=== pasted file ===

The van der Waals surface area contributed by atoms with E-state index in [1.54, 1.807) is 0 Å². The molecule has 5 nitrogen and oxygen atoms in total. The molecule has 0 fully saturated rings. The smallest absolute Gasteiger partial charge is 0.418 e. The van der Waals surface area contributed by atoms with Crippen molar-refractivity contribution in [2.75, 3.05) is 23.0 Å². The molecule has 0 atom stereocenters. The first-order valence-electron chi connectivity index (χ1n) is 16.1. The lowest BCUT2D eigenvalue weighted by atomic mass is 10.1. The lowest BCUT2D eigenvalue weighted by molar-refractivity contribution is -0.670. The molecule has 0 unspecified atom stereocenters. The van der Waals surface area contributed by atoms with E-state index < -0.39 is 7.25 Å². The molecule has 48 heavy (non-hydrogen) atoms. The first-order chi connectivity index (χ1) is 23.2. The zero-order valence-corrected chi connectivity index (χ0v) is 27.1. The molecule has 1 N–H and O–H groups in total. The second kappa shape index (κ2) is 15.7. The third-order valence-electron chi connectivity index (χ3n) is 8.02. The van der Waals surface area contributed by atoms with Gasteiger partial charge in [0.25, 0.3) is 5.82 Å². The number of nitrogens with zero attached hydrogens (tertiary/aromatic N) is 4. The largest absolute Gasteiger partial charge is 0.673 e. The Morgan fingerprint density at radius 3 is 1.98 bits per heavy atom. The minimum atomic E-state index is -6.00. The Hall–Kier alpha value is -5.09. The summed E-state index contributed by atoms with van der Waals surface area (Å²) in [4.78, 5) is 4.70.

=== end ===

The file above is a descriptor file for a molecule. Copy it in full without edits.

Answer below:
The van der Waals surface area contributed by atoms with E-state index in [1.54, 1.807) is 0 Å². The molecule has 5 nitrogen and oxygen atoms in total. The molecule has 0 fully saturated rings. The smallest absolute Gasteiger partial charge is 0.418 e. The van der Waals surface area contributed by atoms with Crippen molar-refractivity contribution in [2.75, 3.05) is 23.0 Å². The molecule has 0 atom stereocenters. The first-order valence-electron chi connectivity index (χ1n) is 16.1. The lowest BCUT2D eigenvalue weighted by atomic mass is 10.1. The lowest BCUT2D eigenvalue weighted by molar-refractivity contribution is -0.670. The molecule has 0 unspecified atom stereocenters. The van der Waals surface area contributed by atoms with E-state index < -0.39 is 7.25 Å². The molecule has 48 heavy (non-hydrogen) atoms. The first-order chi connectivity index (χ1) is 23.2. The zero-order valence-corrected chi connectivity index (χ0v) is 27.1. The molecule has 1 N–H and O–H groups in total. The second kappa shape index (κ2) is 15.7. The third-order valence-electron chi connectivity index (χ3n) is 8.02. The van der Waals surface area contributed by atoms with Gasteiger partial charge in [0.25, 0.3) is 5.82 Å². The number of nitrogens with zero attached hydrogens (tertiary/aromatic N) is 4. The largest absolute Gasteiger partial charge is 0.673 e. The Morgan fingerprint density at radius 3 is 1.98 bits per heavy atom. The minimum atomic E-state index is -6.00. The Hall–Kier alpha value is -5.09. The summed E-state index contributed by atoms with van der Waals surface area (Å²) in [4.78, 5) is 4.70.